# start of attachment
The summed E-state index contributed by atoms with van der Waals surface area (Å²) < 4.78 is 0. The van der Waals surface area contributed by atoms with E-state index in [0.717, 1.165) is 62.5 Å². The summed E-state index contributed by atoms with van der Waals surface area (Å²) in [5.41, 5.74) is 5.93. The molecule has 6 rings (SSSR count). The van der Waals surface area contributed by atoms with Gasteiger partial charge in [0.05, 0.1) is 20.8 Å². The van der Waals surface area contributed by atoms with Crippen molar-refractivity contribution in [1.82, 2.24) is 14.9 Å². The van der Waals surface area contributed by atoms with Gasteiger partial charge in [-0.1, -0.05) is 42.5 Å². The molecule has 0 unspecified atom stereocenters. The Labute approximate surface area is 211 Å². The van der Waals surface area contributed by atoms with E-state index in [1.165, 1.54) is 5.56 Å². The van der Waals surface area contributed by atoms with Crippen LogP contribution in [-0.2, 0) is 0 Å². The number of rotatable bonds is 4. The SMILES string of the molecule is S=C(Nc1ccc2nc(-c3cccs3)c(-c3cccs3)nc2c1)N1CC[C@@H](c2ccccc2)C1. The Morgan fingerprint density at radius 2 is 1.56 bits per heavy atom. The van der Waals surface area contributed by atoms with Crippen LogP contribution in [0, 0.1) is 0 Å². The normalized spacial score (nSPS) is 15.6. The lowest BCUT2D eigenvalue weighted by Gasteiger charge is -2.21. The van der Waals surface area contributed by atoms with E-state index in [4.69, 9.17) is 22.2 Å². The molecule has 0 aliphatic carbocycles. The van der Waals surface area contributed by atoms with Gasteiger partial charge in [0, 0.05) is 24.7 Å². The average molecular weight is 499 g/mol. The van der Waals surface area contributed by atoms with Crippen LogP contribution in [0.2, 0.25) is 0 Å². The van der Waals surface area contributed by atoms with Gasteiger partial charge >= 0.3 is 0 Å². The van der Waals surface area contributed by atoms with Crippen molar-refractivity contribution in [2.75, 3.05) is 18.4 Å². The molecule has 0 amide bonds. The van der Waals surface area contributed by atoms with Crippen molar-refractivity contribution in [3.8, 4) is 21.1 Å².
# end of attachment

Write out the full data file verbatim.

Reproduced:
The summed E-state index contributed by atoms with van der Waals surface area (Å²) < 4.78 is 0. The van der Waals surface area contributed by atoms with E-state index in [0.717, 1.165) is 62.5 Å². The summed E-state index contributed by atoms with van der Waals surface area (Å²) in [5.41, 5.74) is 5.93. The molecule has 6 rings (SSSR count). The van der Waals surface area contributed by atoms with Gasteiger partial charge in [0.05, 0.1) is 20.8 Å². The van der Waals surface area contributed by atoms with Crippen molar-refractivity contribution in [1.82, 2.24) is 14.9 Å². The van der Waals surface area contributed by atoms with Gasteiger partial charge in [-0.1, -0.05) is 42.5 Å². The molecule has 0 unspecified atom stereocenters. The Labute approximate surface area is 211 Å². The van der Waals surface area contributed by atoms with E-state index in [1.165, 1.54) is 5.56 Å². The van der Waals surface area contributed by atoms with Crippen LogP contribution in [-0.2, 0) is 0 Å². The number of rotatable bonds is 4. The SMILES string of the molecule is S=C(Nc1ccc2nc(-c3cccs3)c(-c3cccs3)nc2c1)N1CC[C@@H](c2ccccc2)C1. The Morgan fingerprint density at radius 2 is 1.56 bits per heavy atom. The van der Waals surface area contributed by atoms with Crippen LogP contribution in [0, 0.1) is 0 Å². The normalized spacial score (nSPS) is 15.6. The lowest BCUT2D eigenvalue weighted by Gasteiger charge is -2.21. The van der Waals surface area contributed by atoms with E-state index in [4.69, 9.17) is 22.2 Å². The molecule has 0 aliphatic carbocycles. The van der Waals surface area contributed by atoms with Gasteiger partial charge in [0, 0.05) is 24.7 Å². The average molecular weight is 499 g/mol. The van der Waals surface area contributed by atoms with Crippen LogP contribution in [0.2, 0.25) is 0 Å². The van der Waals surface area contributed by atoms with Gasteiger partial charge >= 0.3 is 0 Å². The van der Waals surface area contributed by atoms with Crippen molar-refractivity contribution in [2.75, 3.05) is 18.4 Å². The molecule has 0 amide bonds. The van der Waals surface area contributed by atoms with Crippen molar-refractivity contribution in [3.8, 4) is 21.1 Å².